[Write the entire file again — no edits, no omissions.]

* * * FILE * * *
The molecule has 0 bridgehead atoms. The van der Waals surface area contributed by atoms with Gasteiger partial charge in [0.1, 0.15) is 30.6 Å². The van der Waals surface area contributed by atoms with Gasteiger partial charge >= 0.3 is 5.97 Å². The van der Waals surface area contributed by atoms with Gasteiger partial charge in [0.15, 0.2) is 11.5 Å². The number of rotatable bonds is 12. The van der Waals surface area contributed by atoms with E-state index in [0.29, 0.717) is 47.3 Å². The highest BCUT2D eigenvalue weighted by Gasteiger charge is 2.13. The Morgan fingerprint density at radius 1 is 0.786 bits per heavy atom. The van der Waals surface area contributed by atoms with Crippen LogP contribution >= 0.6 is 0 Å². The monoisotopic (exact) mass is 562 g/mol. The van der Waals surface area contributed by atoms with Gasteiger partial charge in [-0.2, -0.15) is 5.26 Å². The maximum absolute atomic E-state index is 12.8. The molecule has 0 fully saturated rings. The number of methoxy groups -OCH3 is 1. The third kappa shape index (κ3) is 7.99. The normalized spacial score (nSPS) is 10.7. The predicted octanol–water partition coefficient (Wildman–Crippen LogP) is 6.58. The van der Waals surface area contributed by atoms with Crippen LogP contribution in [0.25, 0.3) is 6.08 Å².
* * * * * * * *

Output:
The molecule has 0 bridgehead atoms. The van der Waals surface area contributed by atoms with Gasteiger partial charge in [0.1, 0.15) is 30.6 Å². The van der Waals surface area contributed by atoms with Gasteiger partial charge >= 0.3 is 5.97 Å². The van der Waals surface area contributed by atoms with Gasteiger partial charge in [0.15, 0.2) is 11.5 Å². The number of rotatable bonds is 12. The van der Waals surface area contributed by atoms with E-state index in [0.29, 0.717) is 47.3 Å². The highest BCUT2D eigenvalue weighted by Gasteiger charge is 2.13. The Morgan fingerprint density at radius 1 is 0.786 bits per heavy atom. The van der Waals surface area contributed by atoms with Crippen LogP contribution >= 0.6 is 0 Å². The monoisotopic (exact) mass is 562 g/mol. The van der Waals surface area contributed by atoms with Gasteiger partial charge in [-0.2, -0.15) is 5.26 Å². The maximum absolute atomic E-state index is 12.8. The molecule has 0 fully saturated rings. The number of methoxy groups -OCH3 is 1. The third kappa shape index (κ3) is 7.99. The normalized spacial score (nSPS) is 10.7. The predicted octanol–water partition coefficient (Wildman–Crippen LogP) is 6.58. The van der Waals surface area contributed by atoms with Crippen LogP contribution in [0.25, 0.3) is 6.08 Å².